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Transcending barriers through music

Wednesday, January 20, 2010

By Mark Jackson


Music has a wonderful effect on people in that it crosses all barriers. It’s a participatory activity and it is a passive activity. As a music teacher I have found that working as a collective group or a team gives an ensemble the cohesiveness that enables the music to transform them. Everyone can strive to make the music beautiful. Each player has to play his or her instrument correctly or the ensemble suffers.

I try to give my students music of different periods, styles, and cultures and the instruments that are needed to play them. I have brought in recordings of wonderful musicians of all races and cultures, who can perform a huge range of different music. Sometimes the music is specific to the culture of a particular musician. Other times the artistry of a particular musician is such that he or she can cross all cultural barriers and perform the most exquisite music in any form.


When I teach an opera course or stage an opera the rich cultural stories of a piece are intertwined with the music. An example is the story of Othello put to an opera by Verdi. The protagonist in the story is a Moor, one who is culturally and ethnically different from the other characters. The whole opera is about him and his role in society. It is about the role of prejudice, jealousy, hate, envy, power and the stigma of interracial marriage. Verdi has written music for each character in the play, brought the whole opera together and given us a lesson in tolerance and racial prejudice that is still relevant to us today.


The above example is one small way of enlightening a class through the use of music they may play some day. It is much like a literature teacher giving a course on prejudice and using a novel with a story dealing with diversity in our society. It is giving students materials they can actually use and see how it impacts on their own lives.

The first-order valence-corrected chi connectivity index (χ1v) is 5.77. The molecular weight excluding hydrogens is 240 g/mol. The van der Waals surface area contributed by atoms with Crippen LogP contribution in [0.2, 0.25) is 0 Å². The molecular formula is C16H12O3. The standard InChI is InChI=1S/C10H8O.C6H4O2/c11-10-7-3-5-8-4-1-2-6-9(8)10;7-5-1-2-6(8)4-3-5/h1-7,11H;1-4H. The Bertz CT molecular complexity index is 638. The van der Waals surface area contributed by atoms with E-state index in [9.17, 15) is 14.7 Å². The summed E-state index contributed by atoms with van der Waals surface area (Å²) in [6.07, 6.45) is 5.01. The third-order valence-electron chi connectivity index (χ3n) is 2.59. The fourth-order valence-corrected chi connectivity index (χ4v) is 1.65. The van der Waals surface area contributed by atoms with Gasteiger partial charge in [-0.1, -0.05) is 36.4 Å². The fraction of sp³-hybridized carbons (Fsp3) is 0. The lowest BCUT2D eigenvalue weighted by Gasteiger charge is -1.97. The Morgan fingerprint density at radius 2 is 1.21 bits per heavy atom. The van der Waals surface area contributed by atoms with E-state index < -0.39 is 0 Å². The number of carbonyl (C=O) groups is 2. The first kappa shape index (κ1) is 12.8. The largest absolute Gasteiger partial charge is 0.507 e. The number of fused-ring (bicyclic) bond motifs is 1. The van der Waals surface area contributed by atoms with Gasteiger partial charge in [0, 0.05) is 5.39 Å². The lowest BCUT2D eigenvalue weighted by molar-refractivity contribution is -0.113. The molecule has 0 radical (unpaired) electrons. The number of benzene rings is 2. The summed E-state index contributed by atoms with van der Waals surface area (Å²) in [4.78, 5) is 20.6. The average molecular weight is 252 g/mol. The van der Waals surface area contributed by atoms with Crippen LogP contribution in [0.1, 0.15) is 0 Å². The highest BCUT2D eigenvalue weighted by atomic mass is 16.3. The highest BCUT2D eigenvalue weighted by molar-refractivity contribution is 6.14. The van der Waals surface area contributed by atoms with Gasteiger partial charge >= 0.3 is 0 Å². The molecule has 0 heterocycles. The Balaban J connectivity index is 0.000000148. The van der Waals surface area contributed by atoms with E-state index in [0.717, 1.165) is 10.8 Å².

Music is about developing a skill and honing it to as near perfection as we can. It is taking that individual perfection and working with others to give the piece as a whole its own perfection. When one concentrates on the music everything is equal for all. The quarter notes are the same for everybody, all have to stop when the director says stop, and the dynamics have to be coordinated together. So many factors to attain an aesthetic that puts aside cultural and social differences…


When I am working with my band there is no time for racism, prejudice, or social competition. I have never experienced resistance to music because of ethnicity. Music transforms us when we listen and when we perform it.

For more about Mark Jackson read The Music Teacher.


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